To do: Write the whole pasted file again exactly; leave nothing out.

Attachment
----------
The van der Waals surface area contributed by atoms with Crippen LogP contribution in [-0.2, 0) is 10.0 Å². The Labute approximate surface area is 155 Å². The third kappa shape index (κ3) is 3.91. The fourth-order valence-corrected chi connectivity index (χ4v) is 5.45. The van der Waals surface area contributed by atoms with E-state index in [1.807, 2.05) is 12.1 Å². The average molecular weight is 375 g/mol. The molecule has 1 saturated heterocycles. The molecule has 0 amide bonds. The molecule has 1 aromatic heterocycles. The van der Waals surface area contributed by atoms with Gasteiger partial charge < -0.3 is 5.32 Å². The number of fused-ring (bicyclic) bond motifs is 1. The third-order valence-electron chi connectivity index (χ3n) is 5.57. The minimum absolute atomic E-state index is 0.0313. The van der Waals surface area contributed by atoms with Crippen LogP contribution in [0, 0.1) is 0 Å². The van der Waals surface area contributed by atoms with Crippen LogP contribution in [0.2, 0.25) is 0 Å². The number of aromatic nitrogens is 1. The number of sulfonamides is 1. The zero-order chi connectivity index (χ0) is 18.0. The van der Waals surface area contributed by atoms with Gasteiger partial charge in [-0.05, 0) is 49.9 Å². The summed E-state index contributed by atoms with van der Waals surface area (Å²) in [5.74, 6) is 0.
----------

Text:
The van der Waals surface area contributed by atoms with Crippen LogP contribution in [-0.2, 0) is 10.0 Å². The Labute approximate surface area is 155 Å². The third kappa shape index (κ3) is 3.91. The fourth-order valence-corrected chi connectivity index (χ4v) is 5.45. The van der Waals surface area contributed by atoms with E-state index in [1.807, 2.05) is 12.1 Å². The average molecular weight is 375 g/mol. The molecule has 1 saturated heterocycles. The molecule has 0 amide bonds. The molecule has 1 aromatic heterocycles. The van der Waals surface area contributed by atoms with Gasteiger partial charge < -0.3 is 5.32 Å². The number of fused-ring (bicyclic) bond motifs is 1. The third-order valence-electron chi connectivity index (χ3n) is 5.57. The minimum absolute atomic E-state index is 0.0313. The van der Waals surface area contributed by atoms with Crippen LogP contribution in [0, 0.1) is 0 Å². The van der Waals surface area contributed by atoms with Crippen LogP contribution in [0.2, 0.25) is 0 Å². The number of aromatic nitrogens is 1. The number of sulfonamides is 1. The zero-order chi connectivity index (χ0) is 18.0. The van der Waals surface area contributed by atoms with Gasteiger partial charge in [-0.05, 0) is 49.9 Å². The summed E-state index contributed by atoms with van der Waals surface area (Å²) in [5.74, 6) is 0.